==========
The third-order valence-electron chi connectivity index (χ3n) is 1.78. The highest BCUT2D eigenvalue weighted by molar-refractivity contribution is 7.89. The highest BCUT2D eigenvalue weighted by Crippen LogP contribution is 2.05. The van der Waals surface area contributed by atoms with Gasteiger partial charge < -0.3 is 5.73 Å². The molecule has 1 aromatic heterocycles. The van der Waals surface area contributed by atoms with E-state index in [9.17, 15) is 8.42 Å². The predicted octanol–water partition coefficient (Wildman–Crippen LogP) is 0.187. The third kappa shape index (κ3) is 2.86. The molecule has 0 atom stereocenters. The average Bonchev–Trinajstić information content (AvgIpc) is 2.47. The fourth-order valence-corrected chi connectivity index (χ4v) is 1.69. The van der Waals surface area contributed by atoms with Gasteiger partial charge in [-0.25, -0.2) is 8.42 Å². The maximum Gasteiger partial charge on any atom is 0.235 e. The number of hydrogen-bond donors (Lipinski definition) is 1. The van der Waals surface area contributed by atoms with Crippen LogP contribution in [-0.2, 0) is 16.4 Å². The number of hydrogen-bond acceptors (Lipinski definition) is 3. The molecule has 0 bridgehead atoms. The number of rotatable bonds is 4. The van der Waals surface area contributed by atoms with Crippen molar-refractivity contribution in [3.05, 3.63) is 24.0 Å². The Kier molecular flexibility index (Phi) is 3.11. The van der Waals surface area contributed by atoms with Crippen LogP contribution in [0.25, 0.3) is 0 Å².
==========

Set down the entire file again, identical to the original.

The third-order valence-electron chi connectivity index (χ3n) is 1.78. The highest BCUT2D eigenvalue weighted by molar-refractivity contribution is 7.89. The highest BCUT2D eigenvalue weighted by Crippen LogP contribution is 2.05. The van der Waals surface area contributed by atoms with Gasteiger partial charge < -0.3 is 5.73 Å². The molecule has 1 aromatic heterocycles. The van der Waals surface area contributed by atoms with E-state index in [9.17, 15) is 8.42 Å². The predicted octanol–water partition coefficient (Wildman–Crippen LogP) is 0.187. The third kappa shape index (κ3) is 2.86. The molecule has 0 atom stereocenters. The average Bonchev–Trinajstić information content (AvgIpc) is 2.47. The fourth-order valence-corrected chi connectivity index (χ4v) is 1.69. The van der Waals surface area contributed by atoms with Gasteiger partial charge in [-0.25, -0.2) is 8.42 Å². The maximum Gasteiger partial charge on any atom is 0.235 e. The number of hydrogen-bond donors (Lipinski definition) is 1. The van der Waals surface area contributed by atoms with Crippen LogP contribution in [-0.2, 0) is 16.4 Å². The number of hydrogen-bond acceptors (Lipinski definition) is 3. The molecule has 0 bridgehead atoms. The number of rotatable bonds is 4. The van der Waals surface area contributed by atoms with Crippen molar-refractivity contribution in [3.05, 3.63) is 24.0 Å². The Kier molecular flexibility index (Phi) is 3.11. The van der Waals surface area contributed by atoms with Crippen LogP contribution in [0.25, 0.3) is 0 Å².